Thursday, December 18, 2008

Aberdeen Reports Show Varied Roles for Performance Measurement

Our friends at Aberdeen Group apply a highly standardized research process to technology issues. They take a survey that asks companies about their business performance and the business processes, organization, knowledge management, technologies and performance measures related to a technology. They then divide the companies into leaders (“best-in-class”), laggards and industry average based on their business performance, and compare replies for the different groups. The not-quite-stated implication is that the differences in performance are caused by differences in the other factors. This is not necessarily correct (the ever-popular post hoc ergo propter hoc fallacy) and you could also wonder about the sample size (usually around 200) and how accurately people can answer such detailed questions. But so long as you don’t take the studies too seriously, they always give an interesting look at how firms at different maturity levels manage the technologies at hand.

It so happens that three of the Aberdeen studies have been sitting on my desk for some time, so I had a chance to look at them together. The topics were Lead Nurturing, Trigger Marketing and Cross-Channel Campaign Management. All are currently available for free although the sponsors may contact you in exchange.

Since the Aberdeen reports all follow a similar format, it’s easy to compare their contents. From the perspective of marketing performance measurement, they contain two elements of interest. These are the performance measures highlighted as distinguishing best-in-class companies, and the role of measurement among recommended strategic actions. Here’s a brief look at each of these in the three reports:

Lead Nurturing. The report highlighted number of qualified leads and lead-to-close ratio as critical performance measures, and found that 77% of best-in-class companies were tracking them. It also recommended tracking revenue associated with leads, although it found only 35% of best-in-class companies could do this. But otherwise, it didn’t see performance measurement as a central issue: the primary focus was on matching marketing messages to the prospect’s current stage in the buying cycle. Other important strategies were leveraging multiple channels, identifying prospect buying cycle and needs, and using automated lead scoring to move customers through the cycle.

Trigger Marketing. This report did not identify particular marketing measures as critical, although it did say that having defined performance goals for trigger marketing programs is important. It reported the most common measure is change in response rates, used by 69% of all respondents. (The next most common measure, change in retention rates, was used by just 54%.) I take this as a sign of immaturity (among the respondents, not Aberdeen), since response rate is a primitive measure compared with profitability and return on marketing investment, which were used by 43% and 42% respectively. This is consistent with another finding: the most common strategic action is to “link trigger marketing activities to increased revenues and other business results” (32%). I interpret that as meaning people are just learning to do make that linkage and are simply using response rate until they figure it out. It might be worth noting that the Aberdeen analyst highlighted digital dashboards as next step for best-in-class companies wishing to do still better, although I didn’t see a particularly compelling case for selecting that over other possible activities. But I’m all in favor of dashboards, so I’m glad to see it.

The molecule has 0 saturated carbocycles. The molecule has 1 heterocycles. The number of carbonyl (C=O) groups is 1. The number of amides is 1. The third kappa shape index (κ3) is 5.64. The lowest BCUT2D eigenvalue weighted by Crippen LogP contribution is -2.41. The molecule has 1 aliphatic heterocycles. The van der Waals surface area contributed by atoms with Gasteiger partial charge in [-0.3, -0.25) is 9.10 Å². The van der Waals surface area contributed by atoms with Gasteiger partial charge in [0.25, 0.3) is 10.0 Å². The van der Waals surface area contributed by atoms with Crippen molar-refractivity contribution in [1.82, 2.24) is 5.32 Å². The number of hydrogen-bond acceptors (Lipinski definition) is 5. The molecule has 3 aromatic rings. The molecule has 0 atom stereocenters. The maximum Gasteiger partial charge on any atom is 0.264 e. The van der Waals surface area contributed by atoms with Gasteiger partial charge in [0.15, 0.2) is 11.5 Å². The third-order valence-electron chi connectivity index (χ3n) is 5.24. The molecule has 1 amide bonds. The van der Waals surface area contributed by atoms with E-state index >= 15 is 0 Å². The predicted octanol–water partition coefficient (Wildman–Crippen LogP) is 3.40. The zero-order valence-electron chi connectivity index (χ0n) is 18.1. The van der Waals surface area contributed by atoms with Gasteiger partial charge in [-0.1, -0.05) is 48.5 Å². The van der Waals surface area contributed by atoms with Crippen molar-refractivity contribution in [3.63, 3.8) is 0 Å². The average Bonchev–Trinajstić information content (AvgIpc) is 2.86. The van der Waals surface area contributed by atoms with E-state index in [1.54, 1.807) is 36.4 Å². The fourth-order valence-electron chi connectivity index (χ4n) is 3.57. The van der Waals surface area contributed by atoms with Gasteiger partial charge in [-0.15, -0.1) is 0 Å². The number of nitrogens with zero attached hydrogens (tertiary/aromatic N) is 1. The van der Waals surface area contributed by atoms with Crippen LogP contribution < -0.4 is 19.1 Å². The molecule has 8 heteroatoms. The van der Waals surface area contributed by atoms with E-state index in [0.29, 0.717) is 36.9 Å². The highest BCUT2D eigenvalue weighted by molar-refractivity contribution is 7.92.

Cross-Channel Campaign Management. Again, the report doesn’t specify particular performance measures. It does say that it’s important to optimize future campaigns based on past performance (pretty obvious) and highlight real-time tracking of results across channels (less obvious, although I’m not so sure I agree. Immediate results may not in fact correlate with long-term profitability). This report did include segmentation and analytics as a strategic actions. (I consider these as part of performance measurement.) In particular, it stressed that best-in-class companies were focused on identifying their high value customers and treating them uniquely. Most of the recommendations, however, were about building the infrastructure needed to coordinate marketing messages across channels, and then executing those coordinated campaigns.

So where does this leave us? I don’t draw any grand lessons from these three reports, except to note that financial measures (i.e., customer profitability and return on investment) don’t play much of a role in any of them. Even that probably just confirms that such measures not widely available, which we already knew. But it’s good to know that people are working on performance measurement and that Aberdeen is baking it into its research.

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